Histological spleen sections demonstrated myeloid infiltration in FLT3 mice, compared to WT or Ptprj/mice. This phenotype was more prominent in FLT3 Ptprj/ mice (Figure 2E). Concomitantly, lymphocyte numbers were decreased in the peripheral blood, bone marrow, and spleen (Figure 2D,G,H; Online Supplementary Figure S1). While the histology of kidneys derived from FLT3 or Ptprj/ mice was not different from that of the kidneys of WT animals, kidneys derived from FLT3 Ptprj/ mice showed massive infiltration of leukemic cells in the renal medulla resulting in an obvious reduction of the Bowman’s space around the glomerular capsule (Figure 2E). Similarly, a massive infiltration of leukemic cells was observed in the livers of FLT3 Ptprj/ mice. Infiltration occurred predominantly around liver sinusoids, but was also widespread in the tissue (Figure 2E). Myeloperoxidase (MPO) staining confirmed the infiltration of myeloid cells in the liver (Online Supplementary Figure S2) and kidney (data not shown) of FLT3 Ptprj mice in contrast to age-matched littermates of all other genotypes. Consistent with earlier findings in the FLT3 strain,6 the number of neutrophils and monocytes in the peripheral blood of 30-to 35-week-old mice compared to their WT littermates was 3-and 6-fold higher, respectively (Figure 2D, Online Supplementary Table S1). This phenotype appeared even further pronounced in FLT3 Ptprj/ animals. A white blood count (WBC) confirmed the expansion of leukocytes in this mouse strain (Online Supplementary Figure S3A). The red blood cell count (RBC) as well as the number of platelets of FLT3 animals was significantly reduced compared to age-matched WT littermates (Online Supplementary Figure S3B,C). The loss of Ptprj in FLT3 mice did not further promote this effect. In FLT3 Ptprj/ mice hemoglobin (HGB) was significantly enhanced compared to FLT3 mice (Online Supplementary Figure S3D).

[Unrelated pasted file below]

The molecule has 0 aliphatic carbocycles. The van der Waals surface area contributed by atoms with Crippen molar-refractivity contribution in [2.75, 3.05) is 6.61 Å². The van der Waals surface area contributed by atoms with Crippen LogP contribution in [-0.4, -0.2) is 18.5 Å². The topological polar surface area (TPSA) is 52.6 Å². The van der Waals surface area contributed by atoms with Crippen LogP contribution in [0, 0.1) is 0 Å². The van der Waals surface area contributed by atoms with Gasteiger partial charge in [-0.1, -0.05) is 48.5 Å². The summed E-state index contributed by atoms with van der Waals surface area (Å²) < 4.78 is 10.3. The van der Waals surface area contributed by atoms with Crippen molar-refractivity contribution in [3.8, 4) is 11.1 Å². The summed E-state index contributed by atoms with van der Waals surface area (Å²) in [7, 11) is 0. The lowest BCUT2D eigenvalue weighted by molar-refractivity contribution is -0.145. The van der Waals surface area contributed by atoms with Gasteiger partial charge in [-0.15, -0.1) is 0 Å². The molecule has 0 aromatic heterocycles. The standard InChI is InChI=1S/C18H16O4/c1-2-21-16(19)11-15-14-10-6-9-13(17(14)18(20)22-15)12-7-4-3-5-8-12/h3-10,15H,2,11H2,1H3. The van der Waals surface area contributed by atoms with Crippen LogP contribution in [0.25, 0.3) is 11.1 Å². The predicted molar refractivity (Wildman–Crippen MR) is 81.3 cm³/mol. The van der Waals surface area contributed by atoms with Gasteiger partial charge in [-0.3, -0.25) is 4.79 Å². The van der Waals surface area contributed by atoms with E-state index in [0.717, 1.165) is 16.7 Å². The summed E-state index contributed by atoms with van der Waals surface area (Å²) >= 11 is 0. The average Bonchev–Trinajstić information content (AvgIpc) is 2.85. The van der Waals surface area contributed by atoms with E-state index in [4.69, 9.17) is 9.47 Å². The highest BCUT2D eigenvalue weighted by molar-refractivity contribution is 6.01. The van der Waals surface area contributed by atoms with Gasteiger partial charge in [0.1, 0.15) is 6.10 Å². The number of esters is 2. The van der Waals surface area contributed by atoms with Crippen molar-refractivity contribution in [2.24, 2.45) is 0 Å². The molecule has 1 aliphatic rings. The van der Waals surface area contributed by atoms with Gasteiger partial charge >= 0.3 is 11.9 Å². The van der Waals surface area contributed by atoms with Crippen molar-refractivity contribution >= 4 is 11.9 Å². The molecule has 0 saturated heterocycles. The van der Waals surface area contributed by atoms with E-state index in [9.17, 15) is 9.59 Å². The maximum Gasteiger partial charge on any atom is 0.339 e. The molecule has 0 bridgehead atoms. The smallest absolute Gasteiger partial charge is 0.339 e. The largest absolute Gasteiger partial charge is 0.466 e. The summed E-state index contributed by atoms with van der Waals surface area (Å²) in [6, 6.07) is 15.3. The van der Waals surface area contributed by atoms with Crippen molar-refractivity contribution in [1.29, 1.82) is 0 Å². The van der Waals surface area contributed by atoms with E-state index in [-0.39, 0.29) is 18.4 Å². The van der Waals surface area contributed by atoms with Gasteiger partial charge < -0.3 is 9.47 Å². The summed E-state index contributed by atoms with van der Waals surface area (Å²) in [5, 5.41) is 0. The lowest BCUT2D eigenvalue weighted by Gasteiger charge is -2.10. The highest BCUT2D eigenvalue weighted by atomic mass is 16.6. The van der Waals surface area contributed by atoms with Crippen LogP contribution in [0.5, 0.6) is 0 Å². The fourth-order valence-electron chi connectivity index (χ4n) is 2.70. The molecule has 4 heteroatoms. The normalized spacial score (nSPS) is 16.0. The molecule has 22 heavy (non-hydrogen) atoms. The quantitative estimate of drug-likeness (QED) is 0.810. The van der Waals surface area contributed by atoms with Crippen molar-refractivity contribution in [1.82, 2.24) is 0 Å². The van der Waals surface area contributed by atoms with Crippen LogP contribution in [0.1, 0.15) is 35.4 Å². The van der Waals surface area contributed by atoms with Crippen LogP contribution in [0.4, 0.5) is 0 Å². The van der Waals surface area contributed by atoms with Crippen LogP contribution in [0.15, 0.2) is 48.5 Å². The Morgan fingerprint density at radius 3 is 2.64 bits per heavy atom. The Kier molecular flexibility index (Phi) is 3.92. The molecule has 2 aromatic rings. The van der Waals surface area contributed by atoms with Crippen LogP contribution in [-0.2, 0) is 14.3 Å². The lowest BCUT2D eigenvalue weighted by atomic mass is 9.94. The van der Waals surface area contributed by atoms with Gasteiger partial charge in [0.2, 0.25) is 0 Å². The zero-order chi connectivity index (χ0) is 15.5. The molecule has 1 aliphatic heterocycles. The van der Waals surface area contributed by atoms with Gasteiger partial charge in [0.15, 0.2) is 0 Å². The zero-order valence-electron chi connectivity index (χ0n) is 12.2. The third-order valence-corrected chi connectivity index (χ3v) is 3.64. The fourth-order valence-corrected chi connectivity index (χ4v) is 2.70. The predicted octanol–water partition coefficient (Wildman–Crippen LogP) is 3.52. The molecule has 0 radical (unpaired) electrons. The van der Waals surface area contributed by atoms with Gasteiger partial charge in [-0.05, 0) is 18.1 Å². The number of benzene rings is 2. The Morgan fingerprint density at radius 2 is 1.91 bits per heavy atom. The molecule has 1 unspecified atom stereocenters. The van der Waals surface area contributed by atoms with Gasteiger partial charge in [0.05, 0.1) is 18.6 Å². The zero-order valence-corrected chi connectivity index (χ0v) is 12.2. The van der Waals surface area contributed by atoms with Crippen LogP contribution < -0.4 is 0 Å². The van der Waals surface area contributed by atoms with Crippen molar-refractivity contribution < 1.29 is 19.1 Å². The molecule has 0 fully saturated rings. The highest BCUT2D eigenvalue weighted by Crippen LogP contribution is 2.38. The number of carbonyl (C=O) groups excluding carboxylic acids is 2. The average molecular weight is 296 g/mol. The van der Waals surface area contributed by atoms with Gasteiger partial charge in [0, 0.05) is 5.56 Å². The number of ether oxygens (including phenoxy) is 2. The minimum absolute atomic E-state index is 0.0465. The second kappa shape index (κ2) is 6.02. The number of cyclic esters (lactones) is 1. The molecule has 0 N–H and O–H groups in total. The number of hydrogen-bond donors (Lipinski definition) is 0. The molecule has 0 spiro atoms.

The previously reported increased number of mature myeloid (Gr1/CD11b) cells in the bone marrow (BM), and particularly in the spleen of FLT3 mice6 was further elevated in the spleen and in peripheral blood in response to Ptprj inactivation (Figure 2G,H; Online Supplementary Figure S1) demonstrating that the absence of Ptprj may lead to the acceleration of the myeloproliferative phenotype driven by FLT3-ITD. Comparative analysis of cytospins of age-matched littermates confirmed an expanded monocyte population in the BM (Online Supplementary Figure S3E). In the spleen a massive infiltration of Gr1 CD11b myeloid cells was observed in FLT3 Ptprj/ mice (Figure 2H). The number of CD19 cells was drastically reduced in FLT3 mice. While in the BM this reduction was irrespective of Ptprj activity, in the spleen Ptprj/ resulted in a further abrogation of CD19 cells (Figure 2G,H). The amount of CD3e T cells of the Gr-1-CD11b population did not change in any of the investigated genotypes (Figure 2G,H). These data reveal that the inactivation of Ptprj did not promote an inflammatory phenotype in the FLT3 background and aberrancies are due to altered hematopoiesis.